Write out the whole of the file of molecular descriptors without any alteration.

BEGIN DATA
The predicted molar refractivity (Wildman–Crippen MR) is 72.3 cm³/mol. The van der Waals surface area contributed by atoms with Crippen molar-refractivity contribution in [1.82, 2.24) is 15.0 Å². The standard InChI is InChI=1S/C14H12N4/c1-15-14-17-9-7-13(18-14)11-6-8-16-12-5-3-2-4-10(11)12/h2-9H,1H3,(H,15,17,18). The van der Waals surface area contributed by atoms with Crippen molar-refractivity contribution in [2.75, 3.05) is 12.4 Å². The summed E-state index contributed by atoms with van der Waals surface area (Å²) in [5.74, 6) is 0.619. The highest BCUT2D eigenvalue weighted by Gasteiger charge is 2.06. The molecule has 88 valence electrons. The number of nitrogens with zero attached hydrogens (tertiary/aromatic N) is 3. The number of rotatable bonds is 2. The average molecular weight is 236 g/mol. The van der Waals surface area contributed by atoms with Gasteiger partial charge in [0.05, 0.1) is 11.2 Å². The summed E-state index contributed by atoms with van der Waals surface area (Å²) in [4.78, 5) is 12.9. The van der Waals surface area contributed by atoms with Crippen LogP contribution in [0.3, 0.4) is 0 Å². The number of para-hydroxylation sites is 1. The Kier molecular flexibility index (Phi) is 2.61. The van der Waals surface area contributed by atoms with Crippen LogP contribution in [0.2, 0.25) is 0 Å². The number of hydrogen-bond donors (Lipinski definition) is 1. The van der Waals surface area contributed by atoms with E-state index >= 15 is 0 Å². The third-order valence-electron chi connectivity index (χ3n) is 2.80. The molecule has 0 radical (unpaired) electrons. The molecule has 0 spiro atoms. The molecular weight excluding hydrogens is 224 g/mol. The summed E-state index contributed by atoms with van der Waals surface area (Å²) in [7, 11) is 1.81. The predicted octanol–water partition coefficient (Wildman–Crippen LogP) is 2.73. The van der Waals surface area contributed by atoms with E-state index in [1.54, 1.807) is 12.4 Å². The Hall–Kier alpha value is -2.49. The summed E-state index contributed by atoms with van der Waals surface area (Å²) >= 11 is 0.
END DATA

The predicted molar refractivity (Wildman–Crippen MR) is 72.3 cm³/mol. The van der Waals surface area contributed by atoms with Crippen molar-refractivity contribution in [1.82, 2.24) is 15.0 Å². The standard InChI is InChI=1S/C14H12N4/c1-15-14-17-9-7-13(18-14)11-6-8-16-12-5-3-2-4-10(11)12/h2-9H,1H3,(H,15,17,18). The van der Waals surface area contributed by atoms with Crippen molar-refractivity contribution in [2.75, 3.05) is 12.4 Å². The summed E-state index contributed by atoms with van der Waals surface area (Å²) in [5.74, 6) is 0.619. The highest BCUT2D eigenvalue weighted by Gasteiger charge is 2.06. The molecule has 88 valence electrons. The number of nitrogens with zero attached hydrogens (tertiary/aromatic N) is 3. The number of rotatable bonds is 2. The average molecular weight is 236 g/mol. The van der Waals surface area contributed by atoms with Gasteiger partial charge in [0.05, 0.1) is 11.2 Å². The summed E-state index contributed by atoms with van der Waals surface area (Å²) in [4.78, 5) is 12.9. The van der Waals surface area contributed by atoms with Crippen LogP contribution in [0.3, 0.4) is 0 Å². The number of para-hydroxylation sites is 1. The Kier molecular flexibility index (Phi) is 2.61. The van der Waals surface area contributed by atoms with Crippen LogP contribution in [0.2, 0.25) is 0 Å². The number of hydrogen-bond donors (Lipinski definition) is 1. The van der Waals surface area contributed by atoms with E-state index >= 15 is 0 Å². The third-order valence-electron chi connectivity index (χ3n) is 2.80. The molecule has 0 radical (unpaired) electrons. The molecule has 0 spiro atoms. The molecular weight excluding hydrogens is 224 g/mol. The summed E-state index contributed by atoms with van der Waals surface area (Å²) in [7, 11) is 1.81. The predicted octanol–water partition coefficient (Wildman–Crippen LogP) is 2.73. The van der Waals surface area contributed by atoms with E-state index in [1.54, 1.807) is 12.4 Å². The Hall–Kier alpha value is -2.49. The summed E-state index contributed by atoms with van der Waals surface area (Å²) >= 11 is 0.